Anglo-Saxon London 

From the 5th century, the fall of Roman control made London no longer a metropolis, according to anthropology. The walled town of Londinium was abandoned. In the region of St Martin-in-the-Fields, Roman culture remained unchanged. A little west of the old Roman town, formed from around five hundred, an Anglo-Saxon village, known as Lundenwic. The town had regrouped to a significant port. The large-scale manufacturing is scant proof. Repeated attacks by Vikings led to a decrease in the 19820s. There are three registers; those were successful in 851 and 886. The latter was rejected in 994. 

Barbaric London
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The Viking Age, according to the Anthropology of London

The Vikings established Danelaw across most of Eastern and Northern England according to anthropology. Its borders were extended approximately from London to Chester. In 886, King Alfred publicly accepted it as a region of political and geographical dominance imposed by the Viking assaults. Alfred “newly” Londoner in 886 the Anglo-Saxon Chronicle. The abandoned Lundenwic has shown archeological study. Life and commerce were restored within the ancient walls of Rome. London then steadily flourished until around 950, following which there was a significant surge. 

Conquest of London

London was the largest town in England in the 11th century beyond all comparisons. The Westminster Abbey was one of the greatest churches in Europe, erected in the Romanesque style by Confessor King Edward. The former capital of Anglo-Saxon England was Winchester. But since that time, London has been the principal platform for international commerce and a defense base in wartime. In Frank Stenton’s view: “He had the resources to build the dignity of a country’s capital and its political self-awareness.”  

William, Duke of Normandy, was awarded the King of England on Christmas Day 1066 after winning the Battle of Hastings. To bully the native residents, in the southeastern corner of the city, William built the Tower of London. The first of several Norman castles reconstructed in England. The Westminster Hall structure, near the abbey of the same name, began in 1097. He also built a new Palace of Westminster on the hall.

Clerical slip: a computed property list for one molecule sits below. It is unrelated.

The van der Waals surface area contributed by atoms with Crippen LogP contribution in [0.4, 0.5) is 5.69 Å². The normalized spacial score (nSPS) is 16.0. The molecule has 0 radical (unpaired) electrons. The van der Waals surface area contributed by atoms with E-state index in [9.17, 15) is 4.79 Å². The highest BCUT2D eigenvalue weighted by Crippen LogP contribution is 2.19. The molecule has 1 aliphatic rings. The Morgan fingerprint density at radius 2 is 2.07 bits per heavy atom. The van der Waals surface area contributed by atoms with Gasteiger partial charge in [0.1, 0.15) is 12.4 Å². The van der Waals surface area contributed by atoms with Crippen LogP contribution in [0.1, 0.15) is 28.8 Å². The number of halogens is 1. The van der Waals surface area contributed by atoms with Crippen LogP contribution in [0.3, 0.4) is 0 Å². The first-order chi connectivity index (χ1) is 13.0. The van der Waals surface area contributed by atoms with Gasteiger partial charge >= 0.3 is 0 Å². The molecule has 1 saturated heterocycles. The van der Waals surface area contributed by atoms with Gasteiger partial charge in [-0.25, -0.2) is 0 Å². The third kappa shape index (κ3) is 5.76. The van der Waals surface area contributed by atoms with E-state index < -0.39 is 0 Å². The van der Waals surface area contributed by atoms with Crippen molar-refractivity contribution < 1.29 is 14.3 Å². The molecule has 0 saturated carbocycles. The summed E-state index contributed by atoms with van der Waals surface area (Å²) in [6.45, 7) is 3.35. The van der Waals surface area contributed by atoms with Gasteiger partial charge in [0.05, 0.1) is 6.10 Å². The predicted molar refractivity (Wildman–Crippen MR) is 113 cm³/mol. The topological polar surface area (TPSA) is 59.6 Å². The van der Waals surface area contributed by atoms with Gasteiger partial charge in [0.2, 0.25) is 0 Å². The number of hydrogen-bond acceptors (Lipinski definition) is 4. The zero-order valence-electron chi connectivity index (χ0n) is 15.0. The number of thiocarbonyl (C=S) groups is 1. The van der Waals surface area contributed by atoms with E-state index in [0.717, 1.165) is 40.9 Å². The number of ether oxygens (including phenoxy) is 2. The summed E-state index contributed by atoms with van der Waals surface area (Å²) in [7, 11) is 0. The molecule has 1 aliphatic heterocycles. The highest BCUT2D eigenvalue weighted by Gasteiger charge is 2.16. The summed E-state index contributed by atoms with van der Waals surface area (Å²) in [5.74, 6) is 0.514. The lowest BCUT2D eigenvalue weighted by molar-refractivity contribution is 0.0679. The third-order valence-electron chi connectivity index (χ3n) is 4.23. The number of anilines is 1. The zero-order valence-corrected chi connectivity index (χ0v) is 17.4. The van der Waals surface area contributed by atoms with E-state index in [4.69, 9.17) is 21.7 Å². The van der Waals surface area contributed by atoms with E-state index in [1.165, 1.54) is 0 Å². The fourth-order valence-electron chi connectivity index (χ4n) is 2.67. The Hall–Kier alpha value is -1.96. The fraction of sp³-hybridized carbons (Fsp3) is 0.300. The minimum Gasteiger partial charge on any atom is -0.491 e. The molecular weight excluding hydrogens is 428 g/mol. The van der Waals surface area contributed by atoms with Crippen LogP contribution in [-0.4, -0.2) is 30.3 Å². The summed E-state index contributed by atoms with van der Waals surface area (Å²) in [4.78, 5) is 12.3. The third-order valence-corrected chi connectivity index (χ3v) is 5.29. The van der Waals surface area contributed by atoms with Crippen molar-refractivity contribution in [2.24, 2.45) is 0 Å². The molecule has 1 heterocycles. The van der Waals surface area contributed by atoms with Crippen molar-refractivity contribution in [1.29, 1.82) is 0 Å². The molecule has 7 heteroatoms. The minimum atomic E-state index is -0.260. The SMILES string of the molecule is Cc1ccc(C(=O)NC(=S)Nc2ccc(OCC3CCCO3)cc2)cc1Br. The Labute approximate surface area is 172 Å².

Conquest of London
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Medieval Ages of London 

In the 12th century, the central government institutions had grown in size and complexity. It had previously accompanied the Royal English Court as it traveled through the kingdom. This was Westminster for most purposes; however, Winchester brought the King’s treasure in the tower. The city of Westminster has become a legitimate state capital. While England’s greatest metropolis and key commercial center is its separate neighbor. The City of London prospered under its governance, the London Corporation. It had about 18, 000 inhabitants in 1100 and around 100,000 in 1300, according to anthropology. In the middle of the fourteenth century, London lost over a third of its population. A catastrophe came in the shape of the Black Death.  

Early Modern London 

London was the biggest metropolis in the world from about 1831 to 1925, with 325 people a hectare in population. Overcrowded circumstances in London led to a cholera pandemic. This deadly pandemic killed fourteen thousand lives in 1848 and six thousand lives in 1866 . Increasing congestion of traffic led to the establishment of the first municipal railway network in the world. In 1889, when those districts established the London County Council around the capital. The Metropolitan Council oversees the construction of infrastructural facilities in the city.

London became mainly a center of global young culture in the mid-1960s. The subculture Swinging London is typified and is linked to King’s Road, Chelsea, and Carnaby Street. During the punk era, the role of the trendsetter was restored. In 1965, the political boundaries of London were increased. The new Greater London Council extended urban expansion to accommodate them. The Interim Irish Republican Army bombed London for two decades during the Northern Ireland Troubles. The ARMY commenced with the bombing of the Old Bailey in 1973. The 1981 Brixton riot underlined racial disparity.